My sister and I, in our infinite wisdom;), tried to introduce Mom to meditation, fitness and spirituality. We tried to show her how to go internal. She didn’t get it or didn’t have the discipline to follow through. It was easier to sit on the couch and watch Bill O’Reilly. We took her on trips with us and bought her the gifts she requested. She sent Valentine boxes to her grandchildren and occasionally entertained friends at her home. Once retired, she volunteered at an after-school program for kids. She loved her pets and collected stray cats. She enjoyed decorating her house to the nines for each holiday. She had several tree meditatioinlong term relationships but none of them especially fulfilling.

She would be happy for a while but then drift back to loneliness.

She could take care of us but she couldn’t take care of herself.

I don’t understand you, but I’m working on it

As an introvert, I cannot help but be internally focused. I pay intimate attention to my feelings, thoughts and ideas even when I don’t want to. Intrinsic motivation comes naturally to me. I am never going to be the fun, boisterous, leader of the pack type. I won’t be CEO or hostess of the year. Too much external stimulation wears me out. My internal stimulation is already in high gear, but because of that, I find pleasure and deep satisfaction in simple things like eye-gazing conversations, music that moves me and a ride on a tandem bike. High priority relationships and meaningful work bring out my enthusiasm and energy. I re-charge alone but make intimate connections when I reach out.

As an INFP, the only function Mom and I had in common was our decision-making one (F for feeling). We both prefer to use our personal values and our need for harmony to make judgments. I had a hard time understanding why Mom did not DO something to make herself more content and at peace. I even partially resented her reliance on me and material things. I have a core need to be free and she had a core need to be needed. I wish I would have honored her need more.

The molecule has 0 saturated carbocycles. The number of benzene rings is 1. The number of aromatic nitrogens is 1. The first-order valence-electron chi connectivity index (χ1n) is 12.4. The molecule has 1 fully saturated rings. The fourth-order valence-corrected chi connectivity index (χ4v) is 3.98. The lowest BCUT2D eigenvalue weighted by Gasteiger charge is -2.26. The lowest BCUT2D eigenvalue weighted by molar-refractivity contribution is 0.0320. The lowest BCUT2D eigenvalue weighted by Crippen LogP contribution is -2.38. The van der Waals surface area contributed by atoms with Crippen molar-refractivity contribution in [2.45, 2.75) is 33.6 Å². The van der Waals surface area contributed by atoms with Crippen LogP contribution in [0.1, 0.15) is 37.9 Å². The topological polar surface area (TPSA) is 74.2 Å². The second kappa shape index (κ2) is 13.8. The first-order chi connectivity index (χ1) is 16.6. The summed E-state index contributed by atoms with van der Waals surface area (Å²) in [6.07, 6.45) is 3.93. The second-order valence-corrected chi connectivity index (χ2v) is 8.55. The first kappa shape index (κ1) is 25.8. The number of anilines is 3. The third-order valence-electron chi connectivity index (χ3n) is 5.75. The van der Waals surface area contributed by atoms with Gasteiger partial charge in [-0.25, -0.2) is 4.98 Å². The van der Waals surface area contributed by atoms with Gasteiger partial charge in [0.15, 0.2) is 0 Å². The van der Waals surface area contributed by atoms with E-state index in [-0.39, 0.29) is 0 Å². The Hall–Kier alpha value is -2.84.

As I prepare to delve into the world of relationship coaching, I’ve been doing a lot of reading and research. I am re-reading Eve Delunas’ book on temperaments under stress called, Survival Games Personalities Play. Within it, there is valuable information on how to help a Guardian thrive. Below are the key points:

Ways to Make a Guardian Feel Appreciated and Fulfilled

— taken from Eve Delunas’ Survival Games Personalities Play

  • Help them turn the focus from others to self
  • Show them how to say No so they are not overloaded by others who need them too much
  • If they have endured a major life change such as a death, divorce or a long distance move, help them feel part of things, needed and useful again
  • Teach them how to ask for what they want
  • Teach them it is OK to have fun
  • Get them to do volunteer work
  • Get them to make changes for themselves by showing how it helps others
  • Show them they are valued and special by giving them tangible gifts: Cards, flowers, special meals
  • Help them let go of resentment, grudges or fear by creating rituals for transition times (i.e. burning, planting, announcing, creating, etc.)
  • Tell them visualization, therapy, stretching, meditation and massage are practical ways of relieving anxiety

What do I know?

I’m not saying I have it all figured out. I definitely do not have it all figured out. For many years, I lived out my mom’s dream life, seeing security as the ultimate prize. I expected others to provide fulfillment for me. I played roles in order to fit in, in order to belong. Eventually, I was so miserable I couldn’t stand it. I then broke hearts and promises and messed up the whole picture for many people. Living from the inside out is not always the most popular way to go but now I have a chance at living authentically, at being fulfilled.

The night I learned of my mother’s grave condition, I ate a piece of key lime pie. My taste buds were dulled by worry but I tasted the thoughtfulness behind it. That night, as I lay in my man’s arms, I felt the deep contentedness of being alive, known and loved. I cried and hoped my mom felt the same way at some point in her life.

How does the internal nature of introverts benefit you? Do you know anyone with the Guardian temperament? If so, when are they happiest? 

If this post moved you in a positive way, please share with others. 

Thank you,